Midgar Legacy
Benjamin Forsberg


The dilapidated, pizza-like behemoth structure lay broken, twisted and unrecognizable. Only a few days before it had stood a monument to progress. But it was also a monument to the dirty deals, the underhanded conniving and cut-throat business that had come to drive that progress. Businessmen became elitists, the middle-class became the hoity-toity upper crust simply because they were occasionally seen by the poor. The poor struggled and either made their way up to the middle-class long after they could appreciate it, or failed to climb even the bottom rung of that ladder. Of those whose cunning wasn't sufficient to boost them up the ladder through legitimate means, there were those that simply gave up; those who bitterly accepted their fate; and those whose resentment forced them to action. Ironically, it was mostly the latter that made it out of the city alive, their paranoia and greed having prepared them mentally and emotionally for all such catastrophes. The elite, upper and middle classes, not having access to the easy exits the bottom of the city provided, were largely slaughtered by the forces of nature and existence that ravaged their homes. Sadly, as the intense joy of having the upper classes gone as they had always wanted passed, they were left with the sorry realization that they had depended on those upper classes for their scraps and throw-away treasures.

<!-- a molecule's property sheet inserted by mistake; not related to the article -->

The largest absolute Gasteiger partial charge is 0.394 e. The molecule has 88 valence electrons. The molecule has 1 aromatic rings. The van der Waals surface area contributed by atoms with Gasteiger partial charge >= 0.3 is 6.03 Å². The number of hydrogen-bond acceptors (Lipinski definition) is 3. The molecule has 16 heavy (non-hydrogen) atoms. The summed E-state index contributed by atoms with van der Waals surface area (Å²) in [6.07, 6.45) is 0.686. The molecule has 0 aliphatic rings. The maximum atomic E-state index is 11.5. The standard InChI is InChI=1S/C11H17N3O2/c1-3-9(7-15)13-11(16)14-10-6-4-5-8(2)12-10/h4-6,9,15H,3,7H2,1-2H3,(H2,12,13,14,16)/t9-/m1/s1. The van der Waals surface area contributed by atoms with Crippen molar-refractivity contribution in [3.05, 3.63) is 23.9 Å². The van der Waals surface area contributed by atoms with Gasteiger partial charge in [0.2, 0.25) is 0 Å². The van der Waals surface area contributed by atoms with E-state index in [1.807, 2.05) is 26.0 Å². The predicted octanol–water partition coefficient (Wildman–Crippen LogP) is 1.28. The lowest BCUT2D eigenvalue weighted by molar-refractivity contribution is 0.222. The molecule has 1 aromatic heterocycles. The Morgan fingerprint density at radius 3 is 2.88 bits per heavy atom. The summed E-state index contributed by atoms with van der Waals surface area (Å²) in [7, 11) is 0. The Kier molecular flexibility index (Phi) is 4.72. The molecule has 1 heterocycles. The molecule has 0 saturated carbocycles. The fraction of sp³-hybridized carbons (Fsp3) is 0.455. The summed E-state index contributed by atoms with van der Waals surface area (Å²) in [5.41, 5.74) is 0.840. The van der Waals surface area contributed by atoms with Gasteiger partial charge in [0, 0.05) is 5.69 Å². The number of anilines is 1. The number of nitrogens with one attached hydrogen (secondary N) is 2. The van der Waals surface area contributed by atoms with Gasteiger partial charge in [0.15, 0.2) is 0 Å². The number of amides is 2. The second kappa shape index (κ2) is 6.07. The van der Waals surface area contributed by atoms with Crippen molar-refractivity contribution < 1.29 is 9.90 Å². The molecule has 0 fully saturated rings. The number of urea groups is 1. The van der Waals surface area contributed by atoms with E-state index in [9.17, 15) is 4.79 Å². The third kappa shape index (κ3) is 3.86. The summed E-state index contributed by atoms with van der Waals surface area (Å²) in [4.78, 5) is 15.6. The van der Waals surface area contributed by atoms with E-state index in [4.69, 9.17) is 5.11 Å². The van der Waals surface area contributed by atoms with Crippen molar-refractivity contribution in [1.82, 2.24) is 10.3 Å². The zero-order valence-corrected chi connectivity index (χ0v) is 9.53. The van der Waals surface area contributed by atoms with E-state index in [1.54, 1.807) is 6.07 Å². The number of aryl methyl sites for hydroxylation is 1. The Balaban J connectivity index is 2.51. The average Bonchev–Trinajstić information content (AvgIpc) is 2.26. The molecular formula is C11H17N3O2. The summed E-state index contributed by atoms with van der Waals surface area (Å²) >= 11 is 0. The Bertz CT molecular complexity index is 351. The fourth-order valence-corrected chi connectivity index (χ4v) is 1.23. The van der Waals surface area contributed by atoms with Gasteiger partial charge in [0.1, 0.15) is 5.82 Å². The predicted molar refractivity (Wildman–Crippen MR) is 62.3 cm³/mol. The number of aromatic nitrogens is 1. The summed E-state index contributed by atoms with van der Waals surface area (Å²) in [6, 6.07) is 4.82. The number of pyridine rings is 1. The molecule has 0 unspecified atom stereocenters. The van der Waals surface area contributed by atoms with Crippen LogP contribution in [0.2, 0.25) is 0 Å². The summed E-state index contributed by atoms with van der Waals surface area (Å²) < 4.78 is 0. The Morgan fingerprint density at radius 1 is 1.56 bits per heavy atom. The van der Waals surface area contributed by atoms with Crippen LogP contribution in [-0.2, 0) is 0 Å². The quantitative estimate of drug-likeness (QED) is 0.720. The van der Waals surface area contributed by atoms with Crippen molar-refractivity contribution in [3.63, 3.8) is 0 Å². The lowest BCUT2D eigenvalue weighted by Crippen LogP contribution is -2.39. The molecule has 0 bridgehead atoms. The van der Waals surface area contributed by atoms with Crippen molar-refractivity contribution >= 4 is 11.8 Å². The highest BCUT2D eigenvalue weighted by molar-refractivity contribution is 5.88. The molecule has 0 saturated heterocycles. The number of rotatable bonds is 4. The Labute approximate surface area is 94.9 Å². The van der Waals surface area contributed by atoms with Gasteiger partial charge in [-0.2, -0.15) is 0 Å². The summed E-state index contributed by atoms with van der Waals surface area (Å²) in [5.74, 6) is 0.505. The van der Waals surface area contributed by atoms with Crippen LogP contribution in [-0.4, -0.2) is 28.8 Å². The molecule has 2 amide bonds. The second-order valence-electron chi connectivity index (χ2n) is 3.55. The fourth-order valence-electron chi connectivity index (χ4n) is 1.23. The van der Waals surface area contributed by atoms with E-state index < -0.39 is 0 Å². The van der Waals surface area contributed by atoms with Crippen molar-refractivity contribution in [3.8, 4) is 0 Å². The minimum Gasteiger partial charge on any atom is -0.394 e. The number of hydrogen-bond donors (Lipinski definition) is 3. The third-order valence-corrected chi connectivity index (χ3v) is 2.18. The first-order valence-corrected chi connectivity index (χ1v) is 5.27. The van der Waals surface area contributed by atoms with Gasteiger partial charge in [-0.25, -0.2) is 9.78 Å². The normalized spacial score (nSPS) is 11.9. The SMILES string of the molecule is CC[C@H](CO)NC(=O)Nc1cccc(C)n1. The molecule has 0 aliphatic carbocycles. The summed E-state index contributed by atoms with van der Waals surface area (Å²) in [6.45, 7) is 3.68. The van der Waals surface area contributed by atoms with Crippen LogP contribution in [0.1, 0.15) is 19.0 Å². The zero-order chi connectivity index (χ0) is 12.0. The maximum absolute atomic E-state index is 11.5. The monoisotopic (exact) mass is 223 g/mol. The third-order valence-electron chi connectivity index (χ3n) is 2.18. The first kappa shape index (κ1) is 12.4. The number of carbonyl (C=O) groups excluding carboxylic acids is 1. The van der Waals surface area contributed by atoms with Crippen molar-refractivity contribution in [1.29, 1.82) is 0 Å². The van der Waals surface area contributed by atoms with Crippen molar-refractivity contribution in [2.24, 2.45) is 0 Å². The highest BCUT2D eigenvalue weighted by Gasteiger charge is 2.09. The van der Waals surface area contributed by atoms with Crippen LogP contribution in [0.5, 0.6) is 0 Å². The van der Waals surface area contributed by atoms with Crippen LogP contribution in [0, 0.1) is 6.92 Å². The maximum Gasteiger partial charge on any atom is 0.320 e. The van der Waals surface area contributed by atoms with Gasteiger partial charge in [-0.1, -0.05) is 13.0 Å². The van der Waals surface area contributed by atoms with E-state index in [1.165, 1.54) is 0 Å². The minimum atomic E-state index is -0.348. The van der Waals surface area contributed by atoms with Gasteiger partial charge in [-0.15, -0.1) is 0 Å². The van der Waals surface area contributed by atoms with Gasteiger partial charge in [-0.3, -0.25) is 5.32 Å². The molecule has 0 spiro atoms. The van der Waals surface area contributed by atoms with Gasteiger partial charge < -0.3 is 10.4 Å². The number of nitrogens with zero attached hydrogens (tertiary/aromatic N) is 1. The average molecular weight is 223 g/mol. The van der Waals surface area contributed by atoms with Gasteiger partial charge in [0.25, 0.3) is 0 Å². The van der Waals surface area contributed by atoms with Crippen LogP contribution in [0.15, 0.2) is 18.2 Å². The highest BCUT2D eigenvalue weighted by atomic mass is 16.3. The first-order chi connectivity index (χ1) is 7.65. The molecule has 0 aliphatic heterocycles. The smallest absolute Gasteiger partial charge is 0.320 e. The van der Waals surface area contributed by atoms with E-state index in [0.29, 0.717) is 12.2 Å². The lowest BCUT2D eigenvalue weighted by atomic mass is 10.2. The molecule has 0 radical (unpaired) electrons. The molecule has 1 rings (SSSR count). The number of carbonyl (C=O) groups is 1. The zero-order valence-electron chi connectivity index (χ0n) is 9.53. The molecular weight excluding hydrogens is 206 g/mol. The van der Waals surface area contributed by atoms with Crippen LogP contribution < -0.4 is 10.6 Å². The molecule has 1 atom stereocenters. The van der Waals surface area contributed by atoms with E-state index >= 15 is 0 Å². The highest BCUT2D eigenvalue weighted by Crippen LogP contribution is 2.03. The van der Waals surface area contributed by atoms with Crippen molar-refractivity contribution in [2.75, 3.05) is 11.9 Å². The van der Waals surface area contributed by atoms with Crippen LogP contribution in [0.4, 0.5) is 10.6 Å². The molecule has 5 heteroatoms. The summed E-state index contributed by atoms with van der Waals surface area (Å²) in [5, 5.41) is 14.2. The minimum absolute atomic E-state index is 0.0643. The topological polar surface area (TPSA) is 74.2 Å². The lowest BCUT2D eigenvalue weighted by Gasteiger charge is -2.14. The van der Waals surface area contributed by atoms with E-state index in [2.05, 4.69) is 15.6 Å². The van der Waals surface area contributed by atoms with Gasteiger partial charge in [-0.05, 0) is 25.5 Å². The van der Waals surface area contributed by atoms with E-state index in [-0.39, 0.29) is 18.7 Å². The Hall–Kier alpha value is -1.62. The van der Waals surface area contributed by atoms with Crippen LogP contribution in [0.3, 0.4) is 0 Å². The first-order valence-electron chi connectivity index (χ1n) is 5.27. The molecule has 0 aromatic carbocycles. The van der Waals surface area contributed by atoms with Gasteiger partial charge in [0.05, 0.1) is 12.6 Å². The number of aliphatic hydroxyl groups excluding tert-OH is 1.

With the passage of years came the overgrowth. Nature was taking pains to hide the mistakes of the past. No one lived there. It was too dangerous. Only teenagers, cell-phones in hand, would dare to come close to it. It was a place of legend, intrigue, the subject of caustic humor and, strangely, after the long passage of years, feared. In death it merely emulated its life.